The number in the article is for arrests, and I guess if someone is arrested for multiple crimes (or multiple charges for the same crime) the same people may be counted more than once.

0 ( +0 / -0 )

Minus the number arrested for bike theft, riding tandem on a bike or no light at night, drunk & disorderly, etc. etc. and then what is the number of arrests? (Vs murders by bullet?)

There is nothing really surprising or alarming here, folks... please move along.


There is a nice-looking bike in the little river in front of Sky Tree. Been there for at least 6 months. Wonder what the police might decide about that?

-1 ( +0 / -1 )

Aging society with declining population generally see lowe crime rates unless grannies become terrorists.

1 ( +2 / -1 )

Out of 590,000 arrest how many are still in jail.... !!!!!

And how many of those are actually innocent..

2 ( +2 / -0 )

590,000 in 6 months is still an insane number...

You think so? In a country of over 120 million people that number is not so high in comparison to other developed countries.

2 ( +5 / -3 )

Out of 590,000 arrest how many are still in jail.... !!!!!

1 ( +1 / -0 )

"Police across Japan arrested a total of 590,000 individuals for murder, theft, and other various crimes in the six months from January to June this year, according to a report from the National Police Agency. "

"Good news I guess" too...

0 ( +0 / -0 )

Population has been declining, crime has been declining. Aging population likewise means less crimes - not to say that old people don't commit small crimes like shop lifting (or simply forgetting to pay) but they're rarely prosecuted because no-one wants to throw a granny in jail.

Once all the population variables are taken into account I'm pretty sure this won't look like a triumph of policing, but rather yet another symptom of a dying nation.

3 ( +5 / -2 )

When I find a nice bike that appears to be stolen, I take it straight to the Koban were the police contact the previous owner, via the compulsory yellow registration number, for me so that I can keep the bike. I have done this at least twice.

In the distant past I just picked bikes out of rubbish, and received an informal caution since it is against the law to do so.

3 ( +4 / -1 )

That bicycle comment strikes a cord with me. I found a bike like that once, took it to a Koban and got the same answer. However, my son's bicycle was stolen and was recovered a year later four or five train stations away. Go figure?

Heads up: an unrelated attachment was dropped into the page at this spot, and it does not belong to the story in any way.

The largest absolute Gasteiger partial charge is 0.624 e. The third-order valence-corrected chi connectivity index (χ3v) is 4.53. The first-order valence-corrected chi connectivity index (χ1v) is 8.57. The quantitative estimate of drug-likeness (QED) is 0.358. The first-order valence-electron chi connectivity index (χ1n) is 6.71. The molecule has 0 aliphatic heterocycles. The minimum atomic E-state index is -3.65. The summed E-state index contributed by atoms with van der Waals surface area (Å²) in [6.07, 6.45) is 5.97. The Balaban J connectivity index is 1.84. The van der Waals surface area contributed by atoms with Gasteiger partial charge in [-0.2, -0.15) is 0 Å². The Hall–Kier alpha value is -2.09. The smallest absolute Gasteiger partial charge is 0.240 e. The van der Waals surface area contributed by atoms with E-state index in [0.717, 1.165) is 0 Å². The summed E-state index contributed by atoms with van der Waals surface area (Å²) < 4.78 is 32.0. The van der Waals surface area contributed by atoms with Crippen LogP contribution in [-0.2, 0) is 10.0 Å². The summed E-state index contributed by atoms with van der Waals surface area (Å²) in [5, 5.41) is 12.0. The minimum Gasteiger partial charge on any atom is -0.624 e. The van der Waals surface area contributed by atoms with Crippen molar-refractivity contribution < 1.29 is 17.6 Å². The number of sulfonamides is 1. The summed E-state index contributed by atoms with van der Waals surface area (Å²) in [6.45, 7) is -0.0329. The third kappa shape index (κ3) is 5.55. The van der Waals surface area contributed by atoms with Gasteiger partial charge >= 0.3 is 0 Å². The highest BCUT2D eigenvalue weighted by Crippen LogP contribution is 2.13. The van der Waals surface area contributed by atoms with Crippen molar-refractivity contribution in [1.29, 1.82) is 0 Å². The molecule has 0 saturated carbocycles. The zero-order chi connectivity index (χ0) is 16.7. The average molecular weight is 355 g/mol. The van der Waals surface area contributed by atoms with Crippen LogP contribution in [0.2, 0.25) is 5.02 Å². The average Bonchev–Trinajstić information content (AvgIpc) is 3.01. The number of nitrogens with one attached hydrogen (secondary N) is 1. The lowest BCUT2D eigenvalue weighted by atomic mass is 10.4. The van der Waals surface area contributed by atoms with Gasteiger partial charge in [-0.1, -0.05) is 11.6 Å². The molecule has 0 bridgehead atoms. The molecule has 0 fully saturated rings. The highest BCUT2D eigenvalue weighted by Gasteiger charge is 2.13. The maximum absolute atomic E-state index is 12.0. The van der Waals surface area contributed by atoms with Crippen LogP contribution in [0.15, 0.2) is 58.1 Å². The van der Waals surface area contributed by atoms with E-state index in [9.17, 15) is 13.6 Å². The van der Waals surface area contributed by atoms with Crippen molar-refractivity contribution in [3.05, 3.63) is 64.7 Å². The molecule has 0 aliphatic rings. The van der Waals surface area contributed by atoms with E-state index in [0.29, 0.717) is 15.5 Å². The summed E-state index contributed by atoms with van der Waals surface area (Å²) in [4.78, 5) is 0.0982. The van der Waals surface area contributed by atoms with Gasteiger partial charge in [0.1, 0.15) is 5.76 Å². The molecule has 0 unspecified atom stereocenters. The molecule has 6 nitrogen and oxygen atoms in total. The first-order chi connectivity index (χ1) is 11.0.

1 ( +1 / -0 )

White collar crime affects just as much if not more since the effects are often widespread among the mass and long lasting. Killing a guy affect hims and his family. Monetary fraud against a system affects everyone inside that system for years to come. Some loses decades of pensions and homes..etc. Often the end result is suicide.

The write of this article really need to put things into perspective.

1 ( +2 / -1 )

amount of financial damages sustained from monetary scandals is at an all time high this year, the NPA said.

how much? Oh, no tough questions please.

-1 ( +0 / -1 )

Good news I guess... but crime statistics gathered by the police are nototriously unreliable. Especially where police force performance is measured solely in numbers as it is in Japan.

Case in point: Last year I found a $3000 Pinarello bicycle with its lock ripped off and gears jammed and brought it to my local Koban. It had been lying in a field near my home for a few days. The police insisted that there was nothing suspicious, the owner might return, and that they would arrest me if I didn't dump the bicycle back in the field.

8 ( +9 / -1 )

Seems there is one particular statistic of interest that has been unreported or maybe there was a decline in that demographic group and therefore was intentionally left out of the report?

3 ( +4 / -1 )

590,000 in 6 months is still an insane number...

0 ( +4 / -4 )